| Although technically a lightweight, it was dressed up as a roadster. It went for $300 US. I think that's a bargoon when compared to the prices some Sports models have received. |
| I suppose that price isn't totally unexpected, given some of the bidding wars we've seen lately. Still, note that the winning bidder decided before anyone else that he'd go to $300. That seems like an awful lot of money for a Lenton Sports that's been heavily modified and doesn't seem to be in particular good condition. A couple of weeks ago, a 1959/60 Lenton Grand Prix went for $540 (http://tinyurl.com/9w6sq), so it does seem to be a seller's market for Raleigh VLWs.|
| NMA, etc.|
Interesting CHROME fenders on this one.
Larry "Boneman" Bone
| That looks like a 60's issue...at least the fenders. I've seen similar on some Sports models. Also missing the Dunelt chainwheel. I figure its pure Raleigh DL-1 branded as a Dunelt. Not common at all.|
| I have a very similar machine, also a '66, although it isn't as nice as the ebay one. The main difference between the Dunelt (I'm not sure what model it is, so I just refer to mine as a Dunelt DL1) and the Raleigh is the handlebars. The Dunelt has prewar-style, or pre-North Road style to be more precise, swept-back bars. They do not sweep forward the way North Road bars do, which means that they hit your knees during a tight turn! It also means a very upright riding position, even more so than a DL1. My Dunelt has a large sprocket brazed onto the original SA one in the rear, which gives very low gearing indeed. I know, brazing is not a good idea for powertrain components, but that's the way I bought it, and it seems to be holding up, so I will leave it alone until it comes adrift. The Dunelts also have very long cranks, longer than any of the DL1s I am associated with (I think they're 7 inches), which gives even lower gearing. Between the low gears and the very upright riding position, it's the nicest-riding machine I own. There is simply no question of riding fast, as you run out of gears quickly. As one wag put it, "It just doesn't do to go tearing about in a Rolls-Royce." The Dunelt is like that. Mine is pretty beat, but it's not for sale.|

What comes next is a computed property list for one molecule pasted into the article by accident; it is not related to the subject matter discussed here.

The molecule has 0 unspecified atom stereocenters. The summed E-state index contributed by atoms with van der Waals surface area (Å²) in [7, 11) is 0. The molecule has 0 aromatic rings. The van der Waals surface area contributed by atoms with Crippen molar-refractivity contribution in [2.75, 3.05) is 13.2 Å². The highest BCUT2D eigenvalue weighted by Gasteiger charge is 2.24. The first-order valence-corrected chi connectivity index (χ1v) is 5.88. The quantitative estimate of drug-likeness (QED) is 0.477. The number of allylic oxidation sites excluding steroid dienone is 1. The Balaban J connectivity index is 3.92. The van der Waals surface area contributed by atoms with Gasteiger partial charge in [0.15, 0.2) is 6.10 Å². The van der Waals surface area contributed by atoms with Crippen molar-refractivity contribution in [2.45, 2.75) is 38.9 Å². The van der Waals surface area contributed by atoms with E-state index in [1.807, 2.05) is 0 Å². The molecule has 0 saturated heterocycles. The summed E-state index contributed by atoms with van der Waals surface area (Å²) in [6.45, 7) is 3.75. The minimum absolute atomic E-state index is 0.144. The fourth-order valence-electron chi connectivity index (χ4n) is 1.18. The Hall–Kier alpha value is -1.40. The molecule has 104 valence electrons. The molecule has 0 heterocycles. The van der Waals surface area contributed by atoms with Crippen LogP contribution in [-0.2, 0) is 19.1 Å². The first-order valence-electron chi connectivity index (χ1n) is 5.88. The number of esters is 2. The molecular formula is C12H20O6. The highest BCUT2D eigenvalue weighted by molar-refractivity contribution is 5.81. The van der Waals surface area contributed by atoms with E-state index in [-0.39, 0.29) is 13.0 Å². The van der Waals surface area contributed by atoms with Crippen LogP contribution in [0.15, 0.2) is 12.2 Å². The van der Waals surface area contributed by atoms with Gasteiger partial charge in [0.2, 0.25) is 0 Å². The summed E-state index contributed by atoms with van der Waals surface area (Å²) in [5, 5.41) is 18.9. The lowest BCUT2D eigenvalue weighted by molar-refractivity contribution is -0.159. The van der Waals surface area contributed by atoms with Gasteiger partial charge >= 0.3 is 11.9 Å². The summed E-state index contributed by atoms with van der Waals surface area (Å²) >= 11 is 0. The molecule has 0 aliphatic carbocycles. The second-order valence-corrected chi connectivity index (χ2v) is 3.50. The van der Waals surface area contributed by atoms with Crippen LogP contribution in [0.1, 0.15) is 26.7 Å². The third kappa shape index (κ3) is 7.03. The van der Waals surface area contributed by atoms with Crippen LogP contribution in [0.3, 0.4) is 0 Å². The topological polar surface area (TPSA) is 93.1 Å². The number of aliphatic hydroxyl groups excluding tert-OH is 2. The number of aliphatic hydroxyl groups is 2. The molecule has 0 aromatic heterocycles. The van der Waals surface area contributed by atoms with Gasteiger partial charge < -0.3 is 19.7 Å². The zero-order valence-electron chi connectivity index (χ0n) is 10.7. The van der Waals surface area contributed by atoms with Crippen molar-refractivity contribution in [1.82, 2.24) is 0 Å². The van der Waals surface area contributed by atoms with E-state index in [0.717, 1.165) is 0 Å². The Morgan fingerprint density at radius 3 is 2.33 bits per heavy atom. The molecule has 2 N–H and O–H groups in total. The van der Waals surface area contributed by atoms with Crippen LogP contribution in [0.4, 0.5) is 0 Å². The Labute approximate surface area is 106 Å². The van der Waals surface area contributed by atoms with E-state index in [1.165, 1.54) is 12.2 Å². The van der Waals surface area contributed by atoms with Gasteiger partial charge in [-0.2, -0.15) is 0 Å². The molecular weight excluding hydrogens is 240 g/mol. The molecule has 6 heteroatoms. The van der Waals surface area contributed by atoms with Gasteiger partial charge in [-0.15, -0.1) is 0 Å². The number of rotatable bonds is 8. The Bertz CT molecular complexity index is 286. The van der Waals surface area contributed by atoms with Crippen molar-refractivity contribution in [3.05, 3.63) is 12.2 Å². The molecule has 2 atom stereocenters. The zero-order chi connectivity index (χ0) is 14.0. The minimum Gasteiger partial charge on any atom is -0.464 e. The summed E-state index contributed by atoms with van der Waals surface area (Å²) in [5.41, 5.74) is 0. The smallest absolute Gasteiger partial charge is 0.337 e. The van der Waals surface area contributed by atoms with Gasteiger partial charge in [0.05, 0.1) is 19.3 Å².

I have seen two others like it, by the way, all men's 24" frames, all with the tacky chrome fenders and pre-North Road bars.
| Hay Guys,|
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| Have I lost the plot or is this on the wrong message board?|
| No, it's the the right board...you see, he wants us to make DL-1s with very slack angles.|
(Get the joke?)
| Well... actually... I had always thought a "British" chopper cobbled together in the DL-1 style (rod brakes and all) would certainly be awesome. I just don't have the technology... nor the time...|
Larry "Boneman" Bone
| Any idea what kind/size nuts I need for a front Dynohub? I have a feeling they won't be easy to find...|
Sorry about the wrong category earlier...
| Any idea what size/kind of nuts I need for a Dynohub? I have a feeling that whatever they are, Ace Hardware won't carry them...Thanks|
| Check back on some old messages, probably a month or so ago. I managed to find a website with the British Standard Cycle thread charts on. With a bit of careful measurement you will find what it is you have and thus what nuts you need. Don't be fooled, they won't be anything other than BSC threads.|
Matthew - another thread
| Not Whitworth, huh? The reason I wanted to know is that I am going to have to order online, and I wanted to size it first. It is bigger than the standard front hub size for a Raliegh.|
Any idea what kind of store might carry these? Or what size I should be looking for?
Try dropping an email to Sturmey Archer Hub Specialist Peter Read. He will probably sell you original S-A nuts in the size you are looking for.
Dick in L.A.
| Ahh ... It's the *axle* nuts you are after. (I took your need to be the tiny nuts for the 4 fixing screws.) The oversized front axle nuts for the Dynohub are the same size thread as the rear axle nuts. They are cosmetically different, though, because of the red "R" on the acorn cap.|
Dick in FL
| Thanks for your help, guys. Actually, the very nice gentlemen witht he tattoos at the bike shop who built up my wheel with the Dynohub gave me a couple of the correct nuts - hadn't even thought of asking him.|
Anyway, the hub is now on my new daily commuter - a 47(?) Rudge-Whitworth with blackened cranks, handlebars, brakes, nuts here and there, seat udercarriage and cable clips, plus a full chaincase. Just slapped on a 60s vintage light set for those early morning commutes. It's not as civilizied as a Roadster, but it is light enough for me to drag onto the train when I need to.
Any idea how old the dynohub might be? It's made with Bakelite as an insulating material - does that narrow it down any?